Michael Callahan’s piece on Daphne du Maurier in the November issue of Town&Country, (pg. 54) heartened me like a light blinking in the wilderness. Recently, I’d been interviewed by a young journalist for my new book Trompe l’Oeil. She asked what genre best described my work, but when I mentioned du Maurier, I was met with a blank stare. Titles like Rebecca, My Cousin Rachel, or Jamaica Inn meant nothing to her. Only when I referred to The Birds did her eyes light up, and that was because she’d seen Hitchcock’s film.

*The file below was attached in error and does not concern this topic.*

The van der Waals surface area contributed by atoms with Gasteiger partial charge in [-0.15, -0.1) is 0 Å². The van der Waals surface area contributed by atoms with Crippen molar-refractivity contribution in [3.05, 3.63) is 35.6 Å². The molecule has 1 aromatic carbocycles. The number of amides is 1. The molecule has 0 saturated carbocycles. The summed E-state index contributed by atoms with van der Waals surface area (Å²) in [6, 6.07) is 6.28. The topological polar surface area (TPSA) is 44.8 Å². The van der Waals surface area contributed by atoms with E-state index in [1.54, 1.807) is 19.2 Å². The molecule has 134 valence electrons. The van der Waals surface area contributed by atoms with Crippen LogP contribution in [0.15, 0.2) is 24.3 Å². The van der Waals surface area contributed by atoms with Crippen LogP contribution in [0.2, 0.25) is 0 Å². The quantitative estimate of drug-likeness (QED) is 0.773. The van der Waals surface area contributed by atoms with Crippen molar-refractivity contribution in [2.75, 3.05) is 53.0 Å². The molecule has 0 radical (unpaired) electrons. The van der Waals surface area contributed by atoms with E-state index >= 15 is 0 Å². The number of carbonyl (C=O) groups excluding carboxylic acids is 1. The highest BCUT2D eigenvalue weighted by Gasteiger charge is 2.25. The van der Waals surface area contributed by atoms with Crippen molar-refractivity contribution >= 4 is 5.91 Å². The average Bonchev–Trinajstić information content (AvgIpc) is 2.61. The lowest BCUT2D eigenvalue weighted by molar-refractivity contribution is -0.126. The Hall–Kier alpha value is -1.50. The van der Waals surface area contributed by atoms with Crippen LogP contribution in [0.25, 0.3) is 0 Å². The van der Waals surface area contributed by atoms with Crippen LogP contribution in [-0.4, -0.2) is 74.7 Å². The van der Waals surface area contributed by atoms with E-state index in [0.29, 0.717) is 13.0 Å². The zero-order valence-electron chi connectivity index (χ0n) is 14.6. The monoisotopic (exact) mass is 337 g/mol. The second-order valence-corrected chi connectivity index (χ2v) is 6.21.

Sadly, that young woman was not the first to turn fishy-eyed at the mention of du Maurier’s name. I had to wonder how the most popular writers of her day could be so swiftly forgotten. Was her critic V. S. Prtichett right? Was she a writer who would be, “here today and gone tomorrow?”
Then I found Callahan’s article which set the world aright. Not only is du Maurier’s Rebecca alive and well after nearly 75 years, but the spritely old girl is about to have a musical version of her story told on Broadway. V.S. Pritchett eat your heart out.
As to the young journalist who frowned when I compared Trompe l’Oeil to du Maurier’s classic, I feel sympathy for her. She’s missed a good read.
(Courtesy of www.musicalinfo.at)